El Ten Eleven Credits New Order's Bassist with the Duo's New Sound

El Ten ElevenEXPAND
El Ten Eleven
Mark Owens


The long-running instrumental duo El Ten Eleven credits Peter Hook for sparking a new direction on the band’s eighth album. 

El Ten Eleven has opened numerous shows for Hook, the founding bassist of New Order and Joy Division, and his son Jack Bates. At one point, Hook told El Ten Eleven bassist Kristian Dunn that he should try playing a six-string bass. Dunn even got to try out the alternative rock legend’s Fender Bass VI and wrote a song about the experience, “Peter and Jack,” for the band’s new Fast Forward record.

“That six-string is all over this record,” Dunn says. “It’s their fault that the band took a change in direction slightly. So it’s a little dedication to them.”

Long known for playing a doubleneck guitar/bass, Dunn set the signature instrument aside entirely for Fast Forward. Drummer Tim Fogarty again mixes acoustic and electronic drums, while Dunn played a six-string bass and a fretless bass and explored some new effects pedals that help give the new record its distinct sound.

“I have a feeling when people listen to the album, they are going to be positive there are keyboards, but there aren’t any,” Dunn says. “When I plucked my bass and the sound came out like a synthesizer, my eyes widened.”

The band’s latest tour kicks off almost 13 years to the day since El Ten Eleven (a name derived from the Lockheed L-1011 jetliner) was formed. Over the years, the group has formed a style that’s immediately recognizable yet full of surprises.

“Working with someone for that long, you do have that connection where you kind of have a feeling you know what the other guy is going to do, which is comforting in the songwriting. But every once in a while — and this is why I love playing with Tim — he’ll do something that I’m not expecting,” Dunn says. “It starts from the fact that we’re a two-piece. Almost by definition, we have to be creative on our instruments. We actively decided we didn’t want every song to sound the same, from the very beginning. I’m excited about taking the instrument to somewhere it hasn’t been before, but still making something that’s listenable.” 

For an instrumental duo, there’s a surprising amount of meaning behind the songs and albums of El Ten Eleven. Fast Forward reflects mainly on family, making “Peter and Jack” a perfect fit thematically and allowing the band to process some difficult moments that occurred during recording.

“The record was already going to have a theme about family. If you look at the album cover, there’s a triangle, but if you look closely, it isn’t actually there. The eye creates it. It’s symbolic of how family relationships are always there, even if you’re not around each other,” Dunn says. “Tim’s dad died in the middle of making the record, and that fit in thematically with the whole idea of the connection being there even if the person isn’t there.”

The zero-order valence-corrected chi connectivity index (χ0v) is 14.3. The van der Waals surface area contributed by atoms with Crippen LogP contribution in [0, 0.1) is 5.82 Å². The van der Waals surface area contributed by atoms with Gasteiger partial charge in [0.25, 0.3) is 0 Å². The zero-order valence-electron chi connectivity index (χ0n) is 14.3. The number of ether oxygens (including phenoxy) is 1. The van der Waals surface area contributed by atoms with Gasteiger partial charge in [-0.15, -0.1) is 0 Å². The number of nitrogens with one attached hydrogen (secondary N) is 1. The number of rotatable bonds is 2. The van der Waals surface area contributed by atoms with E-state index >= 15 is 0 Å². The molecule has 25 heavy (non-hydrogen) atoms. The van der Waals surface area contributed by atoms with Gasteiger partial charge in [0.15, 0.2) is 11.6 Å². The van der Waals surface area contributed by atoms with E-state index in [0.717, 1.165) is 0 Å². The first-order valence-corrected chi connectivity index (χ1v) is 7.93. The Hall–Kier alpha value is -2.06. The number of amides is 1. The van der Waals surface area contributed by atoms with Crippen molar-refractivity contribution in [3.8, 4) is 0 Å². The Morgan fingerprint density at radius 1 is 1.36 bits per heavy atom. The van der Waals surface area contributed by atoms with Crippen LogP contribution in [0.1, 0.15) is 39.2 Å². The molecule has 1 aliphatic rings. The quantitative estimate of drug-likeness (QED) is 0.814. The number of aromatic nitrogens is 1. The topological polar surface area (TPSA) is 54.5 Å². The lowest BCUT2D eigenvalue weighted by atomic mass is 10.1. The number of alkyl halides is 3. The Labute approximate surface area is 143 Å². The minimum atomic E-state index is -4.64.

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The record starts with “Point Breeze” and follows with “Scott Township.” The first is a dedication to Fogarty’s dad, named for a place he used to hang out at as a kid in Pittsburgh. The second is named for a place Fogarty spent time growing up, and it’s the connection and musical dynamics between the two songs that reflect on the relationship. “JD” and “We Lost a Giant” are also in dedication to Fogarty’s dad.

Even the title plays into the theme.

“When I was playing in bands in high school, any time I had a new band and I was trying to come up with a name, my dad would say, ‘Fast Forward; it’s a great name,’ and I’d roll my eyes and think, ‘It’s such a horrible name.’ But all these years later, I do think it’s a good name, so that title is a dedication to my dad,” Dunn says. “Also it’s symbolic because fast-forwarding doesn’t really exist any more. It’s what we had with VHS or cassettes and now we have search or skip; it’s all digital.

“The record sounds a little bit anachronistic, with the Peter Hook influence obviously,” he says. “There’s an ’80s sound to me, but it’s also forward-looking. I had this influence, but I wanted to take it to a new place and do something fresh and exciting.” 

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